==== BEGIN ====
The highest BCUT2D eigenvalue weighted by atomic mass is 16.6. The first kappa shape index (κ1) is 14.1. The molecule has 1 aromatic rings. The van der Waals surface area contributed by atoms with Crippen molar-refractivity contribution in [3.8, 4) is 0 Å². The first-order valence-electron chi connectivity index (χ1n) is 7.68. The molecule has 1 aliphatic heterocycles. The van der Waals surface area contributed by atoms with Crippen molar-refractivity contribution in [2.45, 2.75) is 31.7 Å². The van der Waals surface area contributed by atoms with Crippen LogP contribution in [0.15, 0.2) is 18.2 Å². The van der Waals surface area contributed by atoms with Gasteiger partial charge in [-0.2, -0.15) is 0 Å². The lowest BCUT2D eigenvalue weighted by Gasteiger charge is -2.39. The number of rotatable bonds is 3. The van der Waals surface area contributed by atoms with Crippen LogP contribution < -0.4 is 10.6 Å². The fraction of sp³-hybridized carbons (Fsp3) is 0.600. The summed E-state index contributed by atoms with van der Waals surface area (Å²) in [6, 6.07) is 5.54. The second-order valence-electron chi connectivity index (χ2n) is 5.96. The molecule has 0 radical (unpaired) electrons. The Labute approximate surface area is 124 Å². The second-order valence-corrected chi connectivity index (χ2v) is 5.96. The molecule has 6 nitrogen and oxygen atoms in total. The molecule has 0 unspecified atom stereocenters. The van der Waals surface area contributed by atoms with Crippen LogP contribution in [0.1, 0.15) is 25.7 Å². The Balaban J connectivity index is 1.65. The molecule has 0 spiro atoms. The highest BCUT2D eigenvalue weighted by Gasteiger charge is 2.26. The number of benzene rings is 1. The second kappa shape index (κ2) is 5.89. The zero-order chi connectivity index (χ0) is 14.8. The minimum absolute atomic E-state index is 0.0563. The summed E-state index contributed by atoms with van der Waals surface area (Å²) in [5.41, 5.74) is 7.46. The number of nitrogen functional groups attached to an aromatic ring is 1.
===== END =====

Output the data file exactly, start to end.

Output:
The highest BCUT2D eigenvalue weighted by atomic mass is 16.6. The first kappa shape index (κ1) is 14.1. The molecule has 1 aromatic rings. The van der Waals surface area contributed by atoms with Crippen molar-refractivity contribution in [3.8, 4) is 0 Å². The first-order valence-electron chi connectivity index (χ1n) is 7.68. The molecule has 1 aliphatic heterocycles. The van der Waals surface area contributed by atoms with Crippen molar-refractivity contribution in [2.45, 2.75) is 31.7 Å². The van der Waals surface area contributed by atoms with Crippen LogP contribution in [0.15, 0.2) is 18.2 Å². The van der Waals surface area contributed by atoms with Gasteiger partial charge in [-0.2, -0.15) is 0 Å². The lowest BCUT2D eigenvalue weighted by Gasteiger charge is -2.39. The number of rotatable bonds is 3. The van der Waals surface area contributed by atoms with Crippen LogP contribution < -0.4 is 10.6 Å². The fraction of sp³-hybridized carbons (Fsp3) is 0.600. The summed E-state index contributed by atoms with van der Waals surface area (Å²) in [6, 6.07) is 5.54. The second-order valence-electron chi connectivity index (χ2n) is 5.96. The molecule has 0 radical (unpaired) electrons. The Labute approximate surface area is 124 Å². The second-order valence-corrected chi connectivity index (χ2v) is 5.96. The molecule has 6 nitrogen and oxygen atoms in total. The molecule has 0 unspecified atom stereocenters. The van der Waals surface area contributed by atoms with Crippen LogP contribution in [0.1, 0.15) is 25.7 Å². The Balaban J connectivity index is 1.65. The molecule has 0 spiro atoms. The highest BCUT2D eigenvalue weighted by Gasteiger charge is 2.26. The number of benzene rings is 1. The second kappa shape index (κ2) is 5.89. The zero-order chi connectivity index (χ0) is 14.8. The minimum absolute atomic E-state index is 0.0563. The summed E-state index contributed by atoms with van der Waals surface area (Å²) in [5.41, 5.74) is 7.46. The number of nitrogen functional groups attached to an aromatic ring is 1.